back to article nbn 's CVC discounts worked - ISPs splashed for 38 per cent more bandwidth

Australia's internet service providers have responded to discounts in the Connectivity Virtual Circuit (CVC) by buying more bandwidth for their users, but the news isn't all good because they're still offering just 1.53 Mbps per user. That last figure comes from the Australian Competition and Consumer Commission (ACCC) which …

  1. -tim
    Unhappy

    Still way overpriced?

    Perhaps someone from El Reg should look into why the CVC pricing model isn't more like a peering point exchange than and old school ISDN link? IX-Australia now provides 1gb for $350/mo or you can opt for the 10gb plan also for $350/mo but that is only in data centers. The NBN is still charging a link cost in addition to over charging for the CVC by a factor of about 500 and they are effectively a distributed peering exchange.

    1. mathew42
      FAIL

      Re: Still way overpriced?

      Cost (NBN Build + NBN Operating + 7% ROI) = Revenue (AVC + CVC)

      Labor's plan was always to see revenue grow from CVC income, and reduce AVC pricing = faster speeds.

      Liberal's plan is to reduce CVC income and keep AVC prices high = slower speeds

      Today we see unlimited data RSPs (e.g. Boom & MyRepublic) dropping or discussing dropping 100Mbps plans while quality RSPs (e.g Aussie Broadband) are increasing the number of locations with 250Mbps connections.

      I find it ironic that the fibre fanbois criticising the government for FTTN are campaigning for unlimited data plans and CVC prices to cut which means higher speeds will cost more and hence there is less justification for FTTP or even FTTC.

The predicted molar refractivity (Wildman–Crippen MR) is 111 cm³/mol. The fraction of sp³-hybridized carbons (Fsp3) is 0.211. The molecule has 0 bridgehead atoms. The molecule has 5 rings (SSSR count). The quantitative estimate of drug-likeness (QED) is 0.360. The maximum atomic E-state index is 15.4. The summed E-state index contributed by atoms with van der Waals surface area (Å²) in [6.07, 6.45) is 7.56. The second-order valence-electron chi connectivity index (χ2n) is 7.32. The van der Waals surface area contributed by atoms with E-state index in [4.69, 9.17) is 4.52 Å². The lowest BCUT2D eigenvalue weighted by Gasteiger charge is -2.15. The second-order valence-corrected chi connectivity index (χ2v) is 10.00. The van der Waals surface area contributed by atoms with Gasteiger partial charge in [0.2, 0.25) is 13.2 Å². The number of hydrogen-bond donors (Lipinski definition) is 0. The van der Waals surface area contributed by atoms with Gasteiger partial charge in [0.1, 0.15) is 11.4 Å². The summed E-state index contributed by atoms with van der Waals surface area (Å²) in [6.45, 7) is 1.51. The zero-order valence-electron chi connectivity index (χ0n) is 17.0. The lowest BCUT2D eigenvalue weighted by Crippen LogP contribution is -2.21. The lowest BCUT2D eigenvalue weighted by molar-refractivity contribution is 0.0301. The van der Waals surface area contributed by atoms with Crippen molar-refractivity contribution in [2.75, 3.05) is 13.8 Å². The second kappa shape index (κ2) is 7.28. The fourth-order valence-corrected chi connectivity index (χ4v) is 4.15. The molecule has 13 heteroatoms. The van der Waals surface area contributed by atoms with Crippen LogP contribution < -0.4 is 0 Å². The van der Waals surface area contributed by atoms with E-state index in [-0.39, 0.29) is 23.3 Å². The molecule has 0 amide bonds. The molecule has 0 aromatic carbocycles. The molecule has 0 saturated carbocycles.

The prices quoted by Tim are for backhaul between heavily serviced areas, whereas the NBN has a costly last mile build.

  2. Denarius Silver badge
    FAIL

    not worth the nondelivered promises

    yeah, we might buy less modest plans if we thought Satan was going to buy a fur coat. No point if the end user does not get much better performance than the cable link I had a decade a go which struggled to deliver 1 MB/sec. Even the 25MB/sec package rarely gets into low, low MB/sec speeds. Just did a Debian upgrade which was showing 20KB/sec for a while before crawling up to 300 KB/sec. Acquaintances with fiber to their homes have much better speeds. They live where fiber went in before the scungy Monk stopped a modern system being built.

    1. mathew42
      FAIL

      Re: not worth the nondelivered promises

      NBNCo are on record that the the average FTTN speed is 68Mbps and that utilisation is 15%.

      It is more likely that your issues are caused by selecting a budget RSP providing unlimited data plans with insufficient CVC.

      1. julianh72

        Re: not worth the nondelivered promises

        Average FTTN speed might be 68 Mbps - but one third cannot get better than 50 Mbps, and 6% can't get better than 25 Mbps:

        https://www.itnews.com.au/news/nbn-co-reveals-54000-fttn-users-cant-get-over-25-mbps-470679

        1. mathew42
          FAIL

          Re: not worth the nondelivered promises

          FTTN unable to achieve faster than 50Mbps: 30%

          FTTN % of fixed connections: 40% = 12%

          % of premises connected (final estimate):: 30% = 4%

          Pretty sad when replacing FTTP by FTTN impacts only 4% of the population because of Labor's speed tiers. These numbers should indicate to you why LNP aren't worried about electoral backlash over FTTN.

  3. Anonymous Coward
    Alert

    Why ? Why? Why?

    Why would smaller providers have to fight across rival links ?

    Why would the major telcos sell to minor providers when they could provide the same lower priced services ?

    Why would government not legislate for the broad competitive landscape it wished for ?

    Why do we allow the government to (instead) create such a slack situation in the first place ?